Today, March 8th, marks International Women's Day (IWD) and we wanted to share some of our thoughts on what this day means to us. The topic for this year's IWD is gender equality today for a sustainable tomorrow. Women and girls all around the world struggle to this day to have their voices heard or to have the same opportunities as men. Initiatives like these help people pause and reflect on how they can help foster an equal world, both for the sake of all women but also for our planet.
To learn about each other's perspectives on IWD at Skillhus, we talk about what International Women's Day means to us.
Why IWD is important to them and what they would like to focus on in 2022.
Let's start with Derek:
International Women's Day to me is about living life and how every individual takes those bold steps to do so everyday. It's about recognizing the achievement of being your own unique person in a world that so often wants to place people in a box. It's like categorizing music in a genre. I feel like music is a form of expression that does not need to be classified or put into a box. Humans are the same. No box required!
For 2022 I would like to focus on one's identity. It is easy to make jokes or say, "that's gay." I'm breaking away from that sort of language out of respect, and I'd like to continue on that path.
Here are Hanne's thoughts:
For me, International Women's Day is important for many reasons. Being a woman, a proud feminist, and a mother to a daughter, it happens to be a personally important day for me. However, I do know how blessed we are living as women and girls in Norway, so I'd like to think of the girls and women globally.
I know that the UN Women's theme for IWD this year is "Gender equality for a sustainable tomorrow," which really aligns with my interests and motivations. We know that women and girls worldwide play a crucial role in the change of climate adaptation and for a more sustainable future for all.
So gender equality is crucial for women and girls' well-being and fundamental rights, but also for a better sustainable future for all.
For me, there are two crucial aspects to focus on this year. My thoughts, first of all, goes out to Ukrainian women and children fleeing their home country and having to leave their husbands/fathers/partners/friends behind. Wars have a devastating consequence on women and children with a heightened risk of violence and put them in vulnerable situations with an uncertain future.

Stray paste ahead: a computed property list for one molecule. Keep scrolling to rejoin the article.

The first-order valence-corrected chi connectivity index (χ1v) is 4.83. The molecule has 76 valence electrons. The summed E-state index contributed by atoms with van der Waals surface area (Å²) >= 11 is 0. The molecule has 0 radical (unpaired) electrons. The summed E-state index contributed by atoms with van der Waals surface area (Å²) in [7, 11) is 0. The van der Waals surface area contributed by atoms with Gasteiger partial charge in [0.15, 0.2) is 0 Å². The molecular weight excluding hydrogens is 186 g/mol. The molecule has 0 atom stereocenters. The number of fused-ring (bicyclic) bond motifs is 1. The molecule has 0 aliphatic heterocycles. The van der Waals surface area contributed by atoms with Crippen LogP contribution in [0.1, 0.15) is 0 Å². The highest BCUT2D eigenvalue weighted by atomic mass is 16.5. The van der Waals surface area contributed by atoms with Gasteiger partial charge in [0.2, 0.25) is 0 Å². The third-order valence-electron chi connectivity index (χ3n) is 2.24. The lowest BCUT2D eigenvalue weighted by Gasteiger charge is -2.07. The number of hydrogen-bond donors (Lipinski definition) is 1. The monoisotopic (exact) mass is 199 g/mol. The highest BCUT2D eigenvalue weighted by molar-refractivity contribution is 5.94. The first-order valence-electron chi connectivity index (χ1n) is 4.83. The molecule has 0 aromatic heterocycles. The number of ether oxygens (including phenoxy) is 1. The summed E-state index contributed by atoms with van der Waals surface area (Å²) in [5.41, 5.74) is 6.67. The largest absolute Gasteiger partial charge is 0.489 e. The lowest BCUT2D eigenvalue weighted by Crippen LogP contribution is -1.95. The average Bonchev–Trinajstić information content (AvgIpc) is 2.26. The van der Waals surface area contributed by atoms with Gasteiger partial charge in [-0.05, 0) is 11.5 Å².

The other thing is the current discussions in Norway on how Kvinnegruppa Ottar and Kvinnefronten decided to change who gets to vote on the meetings regarding the 8th of March-march in Norway. Earlier everyone who was not identified as a man could take part in the voting, whereas now they have changed the wording to everyone defined as a woman. This means that they risk excluding non-binary and trans people. We should move toward including more groups of society that we know are struggling with getting their voices heard, not excluding. We also know that many people in the LGBTQIA+ community struggle with mental health issues, and I'm afraid this is not a step in the right direction to help them be accepted in society.
Lastly, we now hear what Jyoti has to share:
To me, International Women's Day is a day to acknowledge and honour women around the world for the contributions we make each day to society.
I want to share some reflections from my background as a child of immigrants. My parents are from India, and they are from a society where men take the role of head of the family while women follow their lead. I know that my life would be very different if they decided not to move to Norway when they did. I am fortunate my parents decided to migrate to Norway and raise me to have my voice and challenge the status quo.
This is also a day for me to reflect on what I have accomplished as a founder and leader and contribute to a future where young girls don't have to fight for their rights in leadership positions. The day is a reminder that there's still more to do with all we have done together.
This year's focus is on the minority of women and the challenges they face while getting into the workforce.
For instance, though many immigrant women lack formal education and skills to enter the Norwegian labor market, it also becomes about family and traditional gender role patterns.
It has been documented that the probability of being called in for an interview for immigrant women is reduced by 16%.
We as a society need to contribute to getting more women with migrant backgrounds out in the workforce. The theme for this year's IWD is to break the bias. There need to be structures implemented to minimize biases in the hiring process. Some norms and prejudices can influence who we hire, but we need to educate and implement inclusive hiring practices.
So, what does International Women’s Day mean to you and what would you like to focus on this year?